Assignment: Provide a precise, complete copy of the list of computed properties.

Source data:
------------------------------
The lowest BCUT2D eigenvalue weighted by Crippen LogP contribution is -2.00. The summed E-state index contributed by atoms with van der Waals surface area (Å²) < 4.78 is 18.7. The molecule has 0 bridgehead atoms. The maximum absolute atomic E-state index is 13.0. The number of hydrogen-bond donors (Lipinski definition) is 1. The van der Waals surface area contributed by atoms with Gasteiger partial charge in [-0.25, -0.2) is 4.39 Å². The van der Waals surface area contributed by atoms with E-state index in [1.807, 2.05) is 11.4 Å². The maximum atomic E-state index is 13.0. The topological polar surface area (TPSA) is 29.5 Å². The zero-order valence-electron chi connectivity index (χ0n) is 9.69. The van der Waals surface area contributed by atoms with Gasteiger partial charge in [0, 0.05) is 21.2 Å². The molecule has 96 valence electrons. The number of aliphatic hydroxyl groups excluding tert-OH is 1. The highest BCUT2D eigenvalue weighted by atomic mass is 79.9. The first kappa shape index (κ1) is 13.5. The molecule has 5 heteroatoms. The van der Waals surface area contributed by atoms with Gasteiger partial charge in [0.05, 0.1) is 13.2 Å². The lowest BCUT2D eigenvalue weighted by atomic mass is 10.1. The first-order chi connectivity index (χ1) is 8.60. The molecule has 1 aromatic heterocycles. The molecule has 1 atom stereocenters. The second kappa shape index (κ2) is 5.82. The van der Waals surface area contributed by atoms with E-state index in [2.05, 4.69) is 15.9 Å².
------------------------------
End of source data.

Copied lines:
The lowest BCUT2D eigenvalue weighted by Crippen LogP contribution is -2.00. The summed E-state index contributed by atoms with van der Waals surface area (Å²) < 4.78 is 18.7. The molecule has 0 bridgehead atoms. The maximum absolute atomic E-state index is 13.0. The number of hydrogen-bond donors (Lipinski definition) is 1. The van der Waals surface area contributed by atoms with Gasteiger partial charge in [-0.25, -0.2) is 4.39 Å². The van der Waals surface area contributed by atoms with E-state index in [1.807, 2.05) is 11.4 Å². The maximum atomic E-state index is 13.0. The topological polar surface area (TPSA) is 29.5 Å². The zero-order valence-electron chi connectivity index (χ0n) is 9.69. The van der Waals surface area contributed by atoms with Gasteiger partial charge in [0, 0.05) is 21.2 Å². The molecule has 96 valence electrons. The number of aliphatic hydroxyl groups excluding tert-OH is 1. The highest BCUT2D eigenvalue weighted by atomic mass is 79.9. The first kappa shape index (κ1) is 13.5. The molecule has 5 heteroatoms. The van der Waals surface area contributed by atoms with Gasteiger partial charge in [0.05, 0.1) is 13.2 Å². The lowest BCUT2D eigenvalue weighted by atomic mass is 10.1. The first-order chi connectivity index (χ1) is 8.60. The molecule has 1 aromatic heterocycles. The molecule has 1 atom stereocenters. The second kappa shape index (κ2) is 5.82. The van der Waals surface area contributed by atoms with E-state index in [2.05, 4.69) is 15.9 Å².